The Forgotten Revolution: How Science Was Born in 300BC and Why It Had To Be Reborn

  • Lucio Russo
(transl. Silvio Levy) Springer: 2004. 487 pp. $99, £69, €89.95 3540200681 | ISBN: 3-540-20068-1
Just a regular floor? Hellenistic design often drew on geometry. Credit: E. STEINER/DEUTSCHES ARCHÄOL. INST, ISTANBUL

The Forgotten Revolution is a work of passionate advocacy, defending the excellence of science in Greece in the 200 years after the beginning of the Hellenistic period in 320 BC. The author, Lucio Russo, a professor of mathematics at the University of Rome, has an appetite for classical works of science in their original Greek and Latin, and is on a spirited crusade against two groups. His first target are those “moderns” who (apparently) lump everyone from the Greek philosopher Thales in the sixth century BC to Ptolemy, an Egyptian astronomer of the second century AD, into an undifferentiated mass called the Ancients, and then disparage their intellects and scientific achievements. The second group are the classicists, who are accused of treating everything that came after Athens in the fourth-century BC, and the Hellenistic world in particular, as a technically proficient but intellectually uninteresting successor to the classical world.

If this is a fair portrayal of these groups then Russo is right to take up the cudgels, for the Hellenistic period is a brilliant episode in the history of science, and our own mathematical and physical sciences are built on its foundations. The connections between Russo's “forgotten revolution” and the scientific revolution of the seventeenth century are immediate and direct. The surviving treatises of Hellenistic mathematics, translated from Byzantine codices in the late sixteenth century, were essential to Descartes, Galileo, Kepler and Newton.

Russo presents an enticing vision of a Hellenistic world with a highly organized scientific effort that lasted for centuries. He sees government support for science, libraries and institutes. He sees science with technological applications, if not an industrial scale. He views the Hellenistic development of geometrical proof into a hypothetico-deductive method as the revolutionary birth of true science. If there is anything you like in modern science and mathematics (or art, linguistics, architecture, technology or medicine), he is glad to show you that the Hellenistic Greeks had already been there and done that. He is even pretty sure they had the inverse-square law of gravitation.

Is this vision true to the facts? A great deal of it is, yes, but not all, and certainly not the bit about the inverse-square law. Yet the effort to spin out the “what if...?” is well worth it. We have access to only 1–2% of these ancient texts for which we know the titles, the rest being lost, which leaves a good deal of room for Russo to imagine a Hellenistic science much more ample and more modern than previously thought. There is a corresponding tendency to downplay the quality and quantity of science before the fourth century BC, and to find much after the second century BC decadent. The argument is nonetheless stimulating.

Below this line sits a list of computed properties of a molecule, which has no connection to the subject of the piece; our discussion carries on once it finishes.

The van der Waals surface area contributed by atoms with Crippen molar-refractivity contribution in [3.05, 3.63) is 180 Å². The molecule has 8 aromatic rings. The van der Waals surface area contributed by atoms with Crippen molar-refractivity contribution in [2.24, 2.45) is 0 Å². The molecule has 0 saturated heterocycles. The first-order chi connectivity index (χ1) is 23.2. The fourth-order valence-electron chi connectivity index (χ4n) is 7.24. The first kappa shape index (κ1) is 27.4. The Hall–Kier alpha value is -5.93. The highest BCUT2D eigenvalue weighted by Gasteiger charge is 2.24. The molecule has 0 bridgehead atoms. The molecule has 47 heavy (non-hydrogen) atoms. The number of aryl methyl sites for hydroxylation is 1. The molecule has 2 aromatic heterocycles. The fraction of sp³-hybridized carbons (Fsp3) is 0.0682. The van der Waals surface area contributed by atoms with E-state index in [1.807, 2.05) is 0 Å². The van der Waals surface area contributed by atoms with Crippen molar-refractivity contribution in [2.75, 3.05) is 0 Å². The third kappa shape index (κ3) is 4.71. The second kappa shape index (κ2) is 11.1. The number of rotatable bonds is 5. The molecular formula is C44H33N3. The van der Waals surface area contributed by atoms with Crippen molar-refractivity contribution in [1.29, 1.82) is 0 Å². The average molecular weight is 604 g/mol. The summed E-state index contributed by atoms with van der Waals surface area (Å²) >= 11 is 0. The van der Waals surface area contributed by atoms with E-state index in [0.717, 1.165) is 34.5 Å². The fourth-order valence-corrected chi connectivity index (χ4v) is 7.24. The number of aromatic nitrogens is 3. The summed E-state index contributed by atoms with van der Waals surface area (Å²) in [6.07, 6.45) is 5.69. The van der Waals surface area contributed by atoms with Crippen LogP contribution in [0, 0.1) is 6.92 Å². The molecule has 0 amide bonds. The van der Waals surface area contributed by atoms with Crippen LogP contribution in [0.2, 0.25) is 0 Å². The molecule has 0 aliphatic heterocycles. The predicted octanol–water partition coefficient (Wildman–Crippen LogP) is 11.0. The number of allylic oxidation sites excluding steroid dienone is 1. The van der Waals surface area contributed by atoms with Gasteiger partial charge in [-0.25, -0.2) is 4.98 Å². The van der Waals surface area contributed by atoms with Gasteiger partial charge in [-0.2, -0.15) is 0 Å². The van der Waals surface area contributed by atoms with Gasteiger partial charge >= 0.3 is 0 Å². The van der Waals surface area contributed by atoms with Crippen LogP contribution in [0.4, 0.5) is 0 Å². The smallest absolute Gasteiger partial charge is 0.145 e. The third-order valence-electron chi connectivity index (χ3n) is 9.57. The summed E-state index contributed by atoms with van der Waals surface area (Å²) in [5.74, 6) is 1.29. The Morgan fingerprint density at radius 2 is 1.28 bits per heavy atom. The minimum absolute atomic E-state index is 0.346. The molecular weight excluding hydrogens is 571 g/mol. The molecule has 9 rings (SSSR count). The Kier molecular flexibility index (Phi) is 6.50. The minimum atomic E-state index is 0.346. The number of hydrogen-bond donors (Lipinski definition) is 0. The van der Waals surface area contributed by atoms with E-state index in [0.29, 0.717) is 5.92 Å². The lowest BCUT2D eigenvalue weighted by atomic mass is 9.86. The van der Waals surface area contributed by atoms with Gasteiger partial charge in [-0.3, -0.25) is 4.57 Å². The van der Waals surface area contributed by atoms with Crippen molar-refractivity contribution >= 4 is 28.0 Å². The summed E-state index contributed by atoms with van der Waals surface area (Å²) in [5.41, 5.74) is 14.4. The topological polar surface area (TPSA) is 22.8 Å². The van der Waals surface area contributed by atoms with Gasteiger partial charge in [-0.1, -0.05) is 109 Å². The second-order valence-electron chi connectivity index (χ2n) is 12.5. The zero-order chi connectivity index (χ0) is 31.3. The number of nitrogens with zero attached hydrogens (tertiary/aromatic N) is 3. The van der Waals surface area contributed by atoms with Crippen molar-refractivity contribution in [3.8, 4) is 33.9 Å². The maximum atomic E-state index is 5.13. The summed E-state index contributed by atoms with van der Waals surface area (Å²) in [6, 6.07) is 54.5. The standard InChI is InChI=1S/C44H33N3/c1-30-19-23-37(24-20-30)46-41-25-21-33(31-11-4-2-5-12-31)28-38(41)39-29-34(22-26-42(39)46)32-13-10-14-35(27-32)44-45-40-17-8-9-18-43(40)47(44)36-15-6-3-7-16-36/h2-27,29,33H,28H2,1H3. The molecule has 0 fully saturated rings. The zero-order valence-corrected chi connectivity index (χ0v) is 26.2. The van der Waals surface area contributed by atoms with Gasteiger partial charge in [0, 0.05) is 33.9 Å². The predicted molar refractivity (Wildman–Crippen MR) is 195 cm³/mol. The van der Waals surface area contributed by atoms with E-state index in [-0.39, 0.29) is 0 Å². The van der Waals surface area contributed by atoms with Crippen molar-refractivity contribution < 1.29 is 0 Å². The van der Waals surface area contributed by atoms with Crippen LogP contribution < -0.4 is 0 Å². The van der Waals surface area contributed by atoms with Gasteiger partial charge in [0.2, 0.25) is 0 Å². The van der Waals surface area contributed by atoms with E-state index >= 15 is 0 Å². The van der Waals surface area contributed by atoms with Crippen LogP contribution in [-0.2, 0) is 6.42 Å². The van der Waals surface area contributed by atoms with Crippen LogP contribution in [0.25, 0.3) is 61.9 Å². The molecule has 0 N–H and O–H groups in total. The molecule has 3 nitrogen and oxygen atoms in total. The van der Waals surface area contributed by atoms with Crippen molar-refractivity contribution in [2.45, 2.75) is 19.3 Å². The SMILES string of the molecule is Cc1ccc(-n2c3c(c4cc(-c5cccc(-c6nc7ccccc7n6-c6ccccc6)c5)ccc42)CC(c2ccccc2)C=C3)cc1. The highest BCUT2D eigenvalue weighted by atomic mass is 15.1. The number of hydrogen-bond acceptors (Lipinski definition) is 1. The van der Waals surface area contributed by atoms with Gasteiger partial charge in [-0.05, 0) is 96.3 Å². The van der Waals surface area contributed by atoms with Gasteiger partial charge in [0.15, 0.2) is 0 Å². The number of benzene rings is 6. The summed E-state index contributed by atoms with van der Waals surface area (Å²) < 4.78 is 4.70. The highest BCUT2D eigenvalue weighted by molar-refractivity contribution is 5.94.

Fortunately for the reader (although more or less in contravention of the book's central premise), Russo no sooner limits science to hypothetico-deductive reasoning than he drops that stricture. This lets in lots of wonderful science, technology and medicine, achieved in the Hellenistic period by observation, description, approximation and induction. If we were stuck with his stricter definition of science, then almost everything in the Hellenistic world, and certainly everything in this issue of Nature, would not count as real science.

Russo is entitled to his own opinions but not to his own facts. There are some errors and bold exaggerations: caveat lector. His attempt to suggest that Ptolemy's Almagest “presents a system for predicting the motions of the planets but no explanation of how the system was obtained” is both untrue and unfair, although Russo's thesis that Ptolemy belonged to a decadent age requires it. Ptolemy actually provided a beautiful, original, rationally organized description of all the key parameters, including how to derive them from observation, and how to obtain these observations under minutely specified conditions. The interested reader is referred to James Evans' The History and Practice of Ancient Astronomy (Oxford University Press, 1998).

Indeed, much of the history of science referred to by Russo resides in standard works published over the past 50 or so years. It seems he has not recently renewed his acquaintance with the subject through the technical literature, although he has read widely among the popular works. This does not undo the worth and verve of his presentation, but the sheer volume of recent work does undo his ‘conspiracy of silence’ thesis. Try using Google to track down a Greek name — Aristarchus of Samos, say — and you'll see what I mean.

Russo's book left me feeling that I would have loved to live (and might well have found a good job) in third-century Alexandria. The copious, informative and useful illustrations in this beautifully produced volume intensify the sense of what was lost when this great civilization went into decline and perished. They also inspire a sense of where we might be, had that “lost revolution” continued unchecked from 2,000 years ago to today. Would we be travelling to the stars? “One may imagine...”